It's a question that can cause tension and tears in a circle of home-school moms in a Bible Belt church fellowship hall. It's a question that can have the same jarring impact in a circle of feminist mothers in a Manhattan coffee shop.
Here it is: Will you buy your daughter a Barbie doll? Other questions follow in the wake of this one, linked to clothes, self esteem, cellphones, makeup, reality TV shows and the entire commercialized princess culture.
The Barbie question is not uniquely religious, which is one reason why it can be so symbolic for mothers and daughters in liberal as well as conservative circles.
Yet questions about religion, morality, health, culture, education, sexuality and, of course, "family values," loom in the background, noted Naomi Schaefer Riley, a former Wall Street Journal editor who is best known for her writing on faith, education and the lives of modern young people. Many parents simply worry about the powerful forces that keep pushing their daughters -- as experts put it -- to "grow older, younger."
"Mothers are divided on this whole issue and some can get very upset just talking about it. Yet others are not upset," noted Riley. "You'll see all kinds of women, religious and non-religious, who taking their 6-year-old daughters to get manicures and to get their hair done, trying to look pretty just like the girls on TV and in all the magazines.
"Then there are women who are the total opposite of all that. They may be evangelical Christians or they may be feminists, but they see this as an attack on what they believe."
Barbie dolls are not the only products that define this dilemma, but they are highly symbolic. In an essay for the journal Books & Culture, Riley noted the power of a story recounted in "Cinderella Ate My Daughter: Dispatches from the Front Lines of the New Girlie-Girl Culture," a book by feminist Peggy Orenstein. The anecdote begins with her filmmaker husband approving a Barbie purchase for their young daughter.
"I demanded that he take it away from her. She started to cry. So I gave it back," wrote Orenstein.
The parents argued some more and the Barbie went back on the Target shelf.
At that point the debate evolved into a clash over quality. Orenstein explained: "I promised I would get her a well-made Barbie instead, perhaps a Cleopatra Barbie I had seen on eBay, which, at the very least, was not white or blond and had something to offer besides high-heeled feet. As if the ankh pendant and peculiar tan made it all okay."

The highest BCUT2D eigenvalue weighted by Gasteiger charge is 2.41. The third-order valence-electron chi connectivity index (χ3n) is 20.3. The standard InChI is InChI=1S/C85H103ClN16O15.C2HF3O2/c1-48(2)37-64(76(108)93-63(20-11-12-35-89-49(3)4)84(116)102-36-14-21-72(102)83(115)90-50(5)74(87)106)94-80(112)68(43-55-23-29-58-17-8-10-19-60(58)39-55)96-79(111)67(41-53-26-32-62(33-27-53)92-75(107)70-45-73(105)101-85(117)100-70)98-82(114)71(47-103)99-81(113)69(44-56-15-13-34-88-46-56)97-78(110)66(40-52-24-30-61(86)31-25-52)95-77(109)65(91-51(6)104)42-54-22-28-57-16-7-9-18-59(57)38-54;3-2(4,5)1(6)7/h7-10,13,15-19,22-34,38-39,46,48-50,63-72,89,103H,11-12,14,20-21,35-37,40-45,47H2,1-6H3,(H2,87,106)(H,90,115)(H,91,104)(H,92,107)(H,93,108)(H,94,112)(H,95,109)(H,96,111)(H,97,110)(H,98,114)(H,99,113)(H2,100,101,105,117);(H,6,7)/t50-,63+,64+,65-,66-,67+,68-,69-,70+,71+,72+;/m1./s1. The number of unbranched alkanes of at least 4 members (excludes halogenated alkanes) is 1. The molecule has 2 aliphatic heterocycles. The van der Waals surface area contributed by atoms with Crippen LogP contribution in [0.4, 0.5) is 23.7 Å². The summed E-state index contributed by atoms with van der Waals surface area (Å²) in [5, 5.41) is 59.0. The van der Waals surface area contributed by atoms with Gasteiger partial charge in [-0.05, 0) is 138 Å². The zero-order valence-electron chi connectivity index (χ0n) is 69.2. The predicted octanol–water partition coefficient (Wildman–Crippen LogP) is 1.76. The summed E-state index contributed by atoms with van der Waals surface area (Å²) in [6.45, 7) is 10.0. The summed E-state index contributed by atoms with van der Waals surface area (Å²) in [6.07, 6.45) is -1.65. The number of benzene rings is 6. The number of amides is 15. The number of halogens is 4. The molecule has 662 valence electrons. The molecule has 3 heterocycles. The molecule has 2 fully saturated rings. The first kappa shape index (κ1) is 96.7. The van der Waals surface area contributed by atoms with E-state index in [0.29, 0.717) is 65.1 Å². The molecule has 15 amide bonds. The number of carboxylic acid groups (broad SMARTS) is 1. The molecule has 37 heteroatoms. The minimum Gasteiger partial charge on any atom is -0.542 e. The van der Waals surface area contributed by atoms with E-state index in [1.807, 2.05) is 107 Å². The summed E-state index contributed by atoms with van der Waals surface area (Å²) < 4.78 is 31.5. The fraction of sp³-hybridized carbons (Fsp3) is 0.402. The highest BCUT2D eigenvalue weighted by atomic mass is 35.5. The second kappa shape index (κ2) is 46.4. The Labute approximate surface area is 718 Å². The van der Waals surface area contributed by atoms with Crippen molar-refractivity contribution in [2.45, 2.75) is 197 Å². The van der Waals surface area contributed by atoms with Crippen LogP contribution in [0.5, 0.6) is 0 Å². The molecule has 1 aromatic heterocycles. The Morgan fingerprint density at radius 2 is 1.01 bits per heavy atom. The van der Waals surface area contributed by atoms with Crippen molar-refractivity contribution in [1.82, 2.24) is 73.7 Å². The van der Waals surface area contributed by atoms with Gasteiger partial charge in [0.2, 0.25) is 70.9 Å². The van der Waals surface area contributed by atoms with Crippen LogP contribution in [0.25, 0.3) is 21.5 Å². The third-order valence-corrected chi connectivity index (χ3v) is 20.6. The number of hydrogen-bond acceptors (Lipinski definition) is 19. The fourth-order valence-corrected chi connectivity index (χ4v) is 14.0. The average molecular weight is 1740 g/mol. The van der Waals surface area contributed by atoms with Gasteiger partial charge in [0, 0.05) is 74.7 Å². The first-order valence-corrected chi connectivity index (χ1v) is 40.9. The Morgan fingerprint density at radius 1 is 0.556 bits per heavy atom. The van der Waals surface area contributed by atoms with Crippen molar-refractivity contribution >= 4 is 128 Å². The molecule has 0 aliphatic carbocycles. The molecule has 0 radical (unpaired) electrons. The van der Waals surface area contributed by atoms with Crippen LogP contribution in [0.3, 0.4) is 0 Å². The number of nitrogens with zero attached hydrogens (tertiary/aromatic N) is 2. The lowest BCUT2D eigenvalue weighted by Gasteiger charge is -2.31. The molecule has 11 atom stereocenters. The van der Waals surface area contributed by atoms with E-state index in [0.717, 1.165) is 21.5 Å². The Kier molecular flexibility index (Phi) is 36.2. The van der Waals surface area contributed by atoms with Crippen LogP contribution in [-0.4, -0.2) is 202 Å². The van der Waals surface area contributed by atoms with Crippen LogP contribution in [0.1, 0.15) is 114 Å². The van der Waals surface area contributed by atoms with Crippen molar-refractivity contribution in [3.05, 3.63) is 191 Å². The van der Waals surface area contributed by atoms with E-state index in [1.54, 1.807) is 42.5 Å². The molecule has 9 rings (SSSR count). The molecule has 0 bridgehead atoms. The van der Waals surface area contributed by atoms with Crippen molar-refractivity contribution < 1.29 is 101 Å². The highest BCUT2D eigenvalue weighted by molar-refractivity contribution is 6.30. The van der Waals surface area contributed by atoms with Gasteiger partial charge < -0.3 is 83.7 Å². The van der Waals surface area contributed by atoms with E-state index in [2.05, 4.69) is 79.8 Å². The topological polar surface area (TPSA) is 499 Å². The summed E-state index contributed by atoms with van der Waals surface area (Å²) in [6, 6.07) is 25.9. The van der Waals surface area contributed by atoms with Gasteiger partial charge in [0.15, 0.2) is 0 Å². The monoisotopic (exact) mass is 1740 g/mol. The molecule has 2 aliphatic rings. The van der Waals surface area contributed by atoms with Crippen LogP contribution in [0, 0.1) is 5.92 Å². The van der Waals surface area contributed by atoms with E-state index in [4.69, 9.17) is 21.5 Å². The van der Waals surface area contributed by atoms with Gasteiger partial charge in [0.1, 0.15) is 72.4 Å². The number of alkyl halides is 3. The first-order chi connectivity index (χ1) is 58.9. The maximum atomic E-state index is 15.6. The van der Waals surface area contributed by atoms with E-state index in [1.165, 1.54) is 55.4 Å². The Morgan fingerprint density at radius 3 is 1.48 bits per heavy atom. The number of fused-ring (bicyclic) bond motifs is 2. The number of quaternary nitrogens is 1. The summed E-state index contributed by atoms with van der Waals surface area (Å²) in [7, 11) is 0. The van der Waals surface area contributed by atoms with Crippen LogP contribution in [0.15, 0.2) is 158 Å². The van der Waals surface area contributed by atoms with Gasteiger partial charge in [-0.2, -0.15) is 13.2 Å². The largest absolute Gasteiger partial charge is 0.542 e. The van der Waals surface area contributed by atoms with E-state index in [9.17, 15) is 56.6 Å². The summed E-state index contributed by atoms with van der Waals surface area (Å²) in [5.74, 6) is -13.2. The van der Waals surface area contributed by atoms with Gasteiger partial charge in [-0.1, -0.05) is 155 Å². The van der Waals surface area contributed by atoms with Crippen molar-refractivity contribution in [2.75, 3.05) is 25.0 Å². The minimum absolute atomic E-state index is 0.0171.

The daughter began crying and said, "Never mind, Mama. ... I don't need it."
Many mothers will tear up reading those lines, said Riley, because the scene is so familiar and can be triggered by so many products in shopping malls and just about anywhere on cable television. Moms may be urged to buy a pink Ouija board ("Who will text me next?") or a Monopoly Pink Boutique Edition. They can dive into the parallel universe of Disney Princess products for toddlers, tweens, teens and young women ("Disney Bridal Gowns: Have a Disney Princess Wedding"). The list goes on and on.
Then there are the television shows. Riley, who has a 4-year-old daughter, noted that the style and content are essentially the same -- whether the stars are preschoolers or aged veterans such as Miley Cyrus or Katy Perry. These shows lead young viewers into the world of reality television, with offerings ranging from "Teen Mom" to "Bridezillas," from "Jersey Shore" to "Say Yes to the Dress."
Once again, these subjects are just as likely to be discussed by girls gossiping after a suburban church service as by those chatting at the local mall.
This commercialized, highly sexualized culture, said Riley, has become the dominant culture. The question is whether parents dare to challenge it.
"There's more to this than parents trying to be countercultural," she said. "The big question is whether they will -- for religious reasons or whatever -- dare to take a stand and say, 'I have a right to be THE major influence in the lives of my children.' ...
"It's hard to say that, in this day and age. It takes a certain amount of courage for a mom to say, 'Look, I don't think padded bras are appropriate for 10-year-olds.' "